Philadelphia's tax on sweetened drinks has lacked the revenue fizz that officials anticipated, and the city is downsizing plans for the programs it's intended to fund.

In Mayor Kenney's budget proposal, which he will unveil Thursday, the tax's projected revenues are lowered by about 15 percent. The controversial tax, the first of its kind in the nation and closely watched by other cities, will likely bring in $78.8 million in the current fiscal year, officials said — about $13 million less than the city had planned in its current budget.

As a result, the city has decreased the number of pre-K seats and community schools it planned to open in the next five years. Instead of expanding the free pre-K program to serve 6,500 children by fiscal year 2023, the city is estimating a maximum of 5,500 seats. The number of projected community schools has also been cut, from 25 to 20. And spending for the Rebuild Initiative to improve parks, libraries, and recreation centers will be scaled back, according to Finance Department officials.

Soda-Tax Revenue
Short of Projections

Philadelphia’s tax on sweetened beverages generated nearly $79 million in its first 12 months, falling 15 percent short of projections, prompting a reduction in the monthly revenue goal for fiscal 2019.
Monthly beverage-tax revenue in 2017, in millions
*Revenue goals were lower for January and February
SOURCES: Philadelphia Dept. of Revenue; Mayor’s Office
Staff Graphic

The adjustments are certain to renew criticism from opponents of the 1.5-cent-per-ounce tax on soda and other sweetened beverages. The American Beverage Association, beverage distributors, and store owners have railed against the levy as not only harmful to their businesses, but also unsustainable, citing the revenue shortfalls.

City officials said initial projections were off because revenue estimates are difficult for new taxes. "To be coming within 15 percent of that original estimate, I think we're actually pretty proud," said Anna Adams, the city's budget director.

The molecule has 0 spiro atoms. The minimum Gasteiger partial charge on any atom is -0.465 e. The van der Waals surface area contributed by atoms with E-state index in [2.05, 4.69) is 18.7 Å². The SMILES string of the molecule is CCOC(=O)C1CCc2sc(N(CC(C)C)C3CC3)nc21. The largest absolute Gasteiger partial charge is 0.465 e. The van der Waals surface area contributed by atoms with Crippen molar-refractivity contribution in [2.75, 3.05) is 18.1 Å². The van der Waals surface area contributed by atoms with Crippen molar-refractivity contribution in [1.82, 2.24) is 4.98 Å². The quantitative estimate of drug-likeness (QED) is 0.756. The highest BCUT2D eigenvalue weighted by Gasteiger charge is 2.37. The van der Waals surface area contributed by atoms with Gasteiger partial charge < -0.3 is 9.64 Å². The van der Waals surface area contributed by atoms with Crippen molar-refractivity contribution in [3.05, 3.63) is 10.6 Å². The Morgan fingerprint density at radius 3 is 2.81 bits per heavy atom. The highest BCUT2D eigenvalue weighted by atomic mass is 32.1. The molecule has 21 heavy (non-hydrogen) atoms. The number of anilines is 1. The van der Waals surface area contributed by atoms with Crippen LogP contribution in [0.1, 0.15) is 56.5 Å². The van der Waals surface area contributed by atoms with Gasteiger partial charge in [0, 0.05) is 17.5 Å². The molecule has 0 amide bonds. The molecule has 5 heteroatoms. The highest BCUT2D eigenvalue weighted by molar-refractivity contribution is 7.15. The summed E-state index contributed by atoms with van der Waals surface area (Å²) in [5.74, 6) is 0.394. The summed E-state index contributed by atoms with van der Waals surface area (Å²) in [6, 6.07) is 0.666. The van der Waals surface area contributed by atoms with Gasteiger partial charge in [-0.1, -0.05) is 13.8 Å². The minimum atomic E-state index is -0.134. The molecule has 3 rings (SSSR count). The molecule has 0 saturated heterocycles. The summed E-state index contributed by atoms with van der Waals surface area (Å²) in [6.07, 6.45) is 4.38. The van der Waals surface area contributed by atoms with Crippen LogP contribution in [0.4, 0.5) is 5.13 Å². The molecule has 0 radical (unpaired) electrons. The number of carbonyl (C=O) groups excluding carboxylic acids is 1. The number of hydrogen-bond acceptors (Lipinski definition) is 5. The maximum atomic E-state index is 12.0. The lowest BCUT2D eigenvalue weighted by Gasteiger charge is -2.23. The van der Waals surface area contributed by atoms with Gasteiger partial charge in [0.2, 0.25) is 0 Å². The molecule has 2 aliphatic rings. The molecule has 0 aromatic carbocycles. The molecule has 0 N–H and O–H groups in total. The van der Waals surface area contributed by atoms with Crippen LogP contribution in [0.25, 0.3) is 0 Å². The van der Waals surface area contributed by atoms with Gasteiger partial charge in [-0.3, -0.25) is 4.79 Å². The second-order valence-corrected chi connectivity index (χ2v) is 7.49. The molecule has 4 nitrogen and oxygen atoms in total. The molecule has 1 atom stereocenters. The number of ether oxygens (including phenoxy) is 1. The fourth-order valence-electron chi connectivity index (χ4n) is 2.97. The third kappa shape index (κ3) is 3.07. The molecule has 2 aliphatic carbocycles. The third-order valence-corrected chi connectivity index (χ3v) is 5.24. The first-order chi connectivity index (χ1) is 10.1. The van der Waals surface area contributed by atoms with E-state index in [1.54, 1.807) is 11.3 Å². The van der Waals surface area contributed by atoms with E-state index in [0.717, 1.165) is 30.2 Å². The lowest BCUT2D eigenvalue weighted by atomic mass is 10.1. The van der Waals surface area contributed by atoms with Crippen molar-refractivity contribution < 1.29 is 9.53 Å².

Opponents of the tax disagree. "I think this highlights exactly what we've been saying all along: That this tax isn't a sustainable long-term revenue source for important programs like pre-K that enjoy widespread support," said Anthony Campisi, a spokesman for the Ax the Beverage Tax campaign. "The fact that the mayor overestimated revenue projections is going to have real impacts on Philadelphia families who have been promised an increase in pre-K seats and now some of those seats aren't going to materialize."

Separately, because the Pennsylvania Supreme Court will consider a challenge to the tax, the city has not yet fully expanded the programs it funds. Under a new five-year plan released Thursday, more pre-K seats and community schools will be added in fiscal year 2020, when officials expect the litigation will be over.

Even with delayed implementation and scaled-back estimates and programming, officials proclaimed the tax a success.

"Thousands of children are getting access to pre-K and to community schools that they would not have gotten without this tax," said Rob Dubow, the city's finance director. "So from our perspective, it's a big success."

Beginning in fiscal 2020, the city plans to spend reserves it saved from beverage-tax revenue while the program expansion was on hold.

The tax is projected to account for 2 percent of the city's $4.61 billion general fund revenue in the next fiscal year.